LANSING, Michigan. Larry Nassar rested his forehead against his crossed hands covering his eyes, unable to look at the woman speaking in front of him in a Michigan court Tuesday morning. It was less than an hour for a four-day sentencing hearing for criminal sexual conduct.
The woman in front of me was Donna Markham. She was speaking to the court and the ex-doctor and serial sexual predator convicted on behalf of her daughter, to whom she said she "could not join us today," he said. Chelsea Markham died by suicide at age 23 in 2009.
"It all started with him," Markham told the court. "It all started with him"
Two-time national team champion Aly Raisman says she felt that USA Gymnastics "threatened" her with silence when Larry Nassar first accused of sexual abuse.
Understanding how Dr. Larry Nassar obtained unrestricted access to sexually assault young athletes, despite the repeated warning signs, means confronting an uncomfortable truth: he did not get that access alone.
Nassar, 54, at one time was the national medical coordinator of USA Gymnastics and a renowned physician at the Michigan State Sports Clinic. He pleaded guilty to 10 counts of first degree criminal sexual conduct at the same Lansing courthouse in November. He has already been sentenced to 60 years in federal prison on charges of child pornography, and prosecutors have requested another 40 to 125 year sentence for his sexual abuse.
Judge Rosemarie Aquilina said in court that she plans to comply with the plea agreement was reached in November and told the victims of Nassar that "her story will end in prison"
"The monster that took advantage of you are going to wither, "Aquilina told a woman who testified in the afternoon.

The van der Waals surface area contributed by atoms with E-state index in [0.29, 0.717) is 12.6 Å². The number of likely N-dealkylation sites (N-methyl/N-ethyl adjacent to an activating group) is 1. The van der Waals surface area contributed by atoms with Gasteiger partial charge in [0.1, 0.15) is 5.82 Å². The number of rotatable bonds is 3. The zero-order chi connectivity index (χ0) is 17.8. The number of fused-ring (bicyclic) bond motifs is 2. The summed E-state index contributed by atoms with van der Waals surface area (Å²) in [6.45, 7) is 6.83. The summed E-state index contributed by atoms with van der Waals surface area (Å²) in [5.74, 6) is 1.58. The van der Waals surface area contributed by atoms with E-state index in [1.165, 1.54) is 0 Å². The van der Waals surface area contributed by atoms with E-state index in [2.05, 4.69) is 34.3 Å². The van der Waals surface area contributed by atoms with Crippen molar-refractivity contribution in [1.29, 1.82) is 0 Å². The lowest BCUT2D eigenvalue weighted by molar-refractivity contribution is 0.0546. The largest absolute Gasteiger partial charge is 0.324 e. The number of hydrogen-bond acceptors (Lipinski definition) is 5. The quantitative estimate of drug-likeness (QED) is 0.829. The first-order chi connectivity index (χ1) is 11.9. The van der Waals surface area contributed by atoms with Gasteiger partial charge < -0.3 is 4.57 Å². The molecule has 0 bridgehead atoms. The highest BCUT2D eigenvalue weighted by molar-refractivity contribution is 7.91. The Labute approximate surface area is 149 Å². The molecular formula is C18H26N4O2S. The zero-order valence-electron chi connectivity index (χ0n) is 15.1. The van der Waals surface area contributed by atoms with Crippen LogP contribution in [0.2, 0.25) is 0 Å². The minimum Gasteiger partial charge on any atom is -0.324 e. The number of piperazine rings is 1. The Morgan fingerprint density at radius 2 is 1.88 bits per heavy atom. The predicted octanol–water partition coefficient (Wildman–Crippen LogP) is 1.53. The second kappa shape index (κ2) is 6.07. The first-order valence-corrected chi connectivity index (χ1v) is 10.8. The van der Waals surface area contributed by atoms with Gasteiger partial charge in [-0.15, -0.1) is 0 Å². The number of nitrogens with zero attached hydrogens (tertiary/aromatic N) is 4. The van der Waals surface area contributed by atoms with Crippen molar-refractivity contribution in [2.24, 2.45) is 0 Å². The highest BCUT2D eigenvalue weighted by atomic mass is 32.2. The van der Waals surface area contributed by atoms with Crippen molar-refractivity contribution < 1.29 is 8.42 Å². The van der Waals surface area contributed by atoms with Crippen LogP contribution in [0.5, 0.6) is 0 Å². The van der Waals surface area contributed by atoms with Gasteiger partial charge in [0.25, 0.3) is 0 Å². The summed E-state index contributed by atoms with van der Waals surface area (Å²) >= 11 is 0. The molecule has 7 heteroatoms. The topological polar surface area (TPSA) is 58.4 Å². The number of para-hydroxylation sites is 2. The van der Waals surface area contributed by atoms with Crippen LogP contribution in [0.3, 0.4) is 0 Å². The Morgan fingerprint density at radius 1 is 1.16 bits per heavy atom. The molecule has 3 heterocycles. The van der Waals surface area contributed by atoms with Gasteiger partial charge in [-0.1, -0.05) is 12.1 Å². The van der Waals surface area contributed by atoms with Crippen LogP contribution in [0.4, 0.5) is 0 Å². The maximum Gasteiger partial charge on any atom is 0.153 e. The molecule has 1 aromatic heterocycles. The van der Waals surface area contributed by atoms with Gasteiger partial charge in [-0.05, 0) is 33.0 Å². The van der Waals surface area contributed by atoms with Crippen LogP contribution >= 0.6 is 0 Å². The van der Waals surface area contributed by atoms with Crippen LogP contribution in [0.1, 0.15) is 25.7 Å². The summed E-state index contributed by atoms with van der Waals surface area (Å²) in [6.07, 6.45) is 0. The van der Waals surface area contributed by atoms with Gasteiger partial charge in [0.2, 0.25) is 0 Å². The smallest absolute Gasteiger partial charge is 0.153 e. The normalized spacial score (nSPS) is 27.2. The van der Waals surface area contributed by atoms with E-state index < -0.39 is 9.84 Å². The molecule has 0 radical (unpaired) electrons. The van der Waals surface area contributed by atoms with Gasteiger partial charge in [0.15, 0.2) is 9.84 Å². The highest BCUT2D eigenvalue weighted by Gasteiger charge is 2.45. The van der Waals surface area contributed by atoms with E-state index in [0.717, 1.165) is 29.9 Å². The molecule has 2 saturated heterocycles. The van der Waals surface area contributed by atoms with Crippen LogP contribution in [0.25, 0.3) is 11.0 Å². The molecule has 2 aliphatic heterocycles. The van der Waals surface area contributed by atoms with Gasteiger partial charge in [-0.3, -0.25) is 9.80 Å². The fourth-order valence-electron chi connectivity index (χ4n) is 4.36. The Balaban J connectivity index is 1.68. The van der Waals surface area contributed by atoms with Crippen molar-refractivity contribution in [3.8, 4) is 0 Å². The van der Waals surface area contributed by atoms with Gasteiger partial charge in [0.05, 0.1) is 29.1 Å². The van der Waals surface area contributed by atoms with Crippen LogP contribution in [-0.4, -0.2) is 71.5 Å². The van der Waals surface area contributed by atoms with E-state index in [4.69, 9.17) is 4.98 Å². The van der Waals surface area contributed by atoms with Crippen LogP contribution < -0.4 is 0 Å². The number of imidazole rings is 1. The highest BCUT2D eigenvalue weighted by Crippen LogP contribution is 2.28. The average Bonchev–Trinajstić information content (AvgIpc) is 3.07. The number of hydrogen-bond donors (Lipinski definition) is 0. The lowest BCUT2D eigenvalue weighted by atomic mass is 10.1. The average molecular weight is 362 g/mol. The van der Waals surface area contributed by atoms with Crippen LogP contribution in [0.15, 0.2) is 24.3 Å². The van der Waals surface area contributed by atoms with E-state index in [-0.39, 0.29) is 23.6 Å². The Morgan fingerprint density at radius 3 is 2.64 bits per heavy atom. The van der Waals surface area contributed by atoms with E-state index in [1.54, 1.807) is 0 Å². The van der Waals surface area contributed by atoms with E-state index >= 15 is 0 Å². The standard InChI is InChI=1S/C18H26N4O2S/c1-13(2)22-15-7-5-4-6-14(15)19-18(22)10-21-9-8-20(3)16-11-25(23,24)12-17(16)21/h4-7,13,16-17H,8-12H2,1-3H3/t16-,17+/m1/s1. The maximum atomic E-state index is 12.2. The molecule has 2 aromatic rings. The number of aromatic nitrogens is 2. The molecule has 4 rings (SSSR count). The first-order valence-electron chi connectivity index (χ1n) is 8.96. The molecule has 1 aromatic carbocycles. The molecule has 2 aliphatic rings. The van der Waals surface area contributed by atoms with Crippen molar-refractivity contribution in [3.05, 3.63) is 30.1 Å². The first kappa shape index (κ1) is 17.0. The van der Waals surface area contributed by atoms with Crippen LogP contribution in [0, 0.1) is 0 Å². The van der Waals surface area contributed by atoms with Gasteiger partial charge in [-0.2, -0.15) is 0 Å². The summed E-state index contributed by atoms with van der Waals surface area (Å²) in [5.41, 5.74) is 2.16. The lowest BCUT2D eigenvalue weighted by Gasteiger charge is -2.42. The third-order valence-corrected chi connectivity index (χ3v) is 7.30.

Markham said his daughter was sexually abused when she went to see Nassar for help with a gymnastic injury when she was 10, 11 and 12 years old. She said her daughter quit gymnastics when she was 13 years old after meeting Nassar at a gym meeting and "started a path of destruction."
Prosecutors expect 98 women to speak or present written statements this week. There were 28 statements submitted on Tuesday. Police have received 135 complaints about Nassar since September 2016 when Rachael Denhollander, a 32-year-old lawyer and mother of three children, shared her story about Nassar's assault with the Indianapolis Star. The girls and women who filed police complaints ranged from those who say they were attacked when they were only 6 years old, until a woman who on Tuesday told the court that Nassar attacked her when she went to see him after his divorce. 19659012] Prosecutors expect 98 women to speak or present written statements during the sentencing hearing for former US gymnastics medical coordinator Larry Nassar. Scott Olson / Getty Images
The women who spoke in court on Tuesday provide a window into the variety of girls and women who say that Nassar abused them. That list includes several Olympic medalists, junior gymnasts, figure skaters, college athletes who played a variety of sports, others who saw Nassar for non-sports injuries and family friends.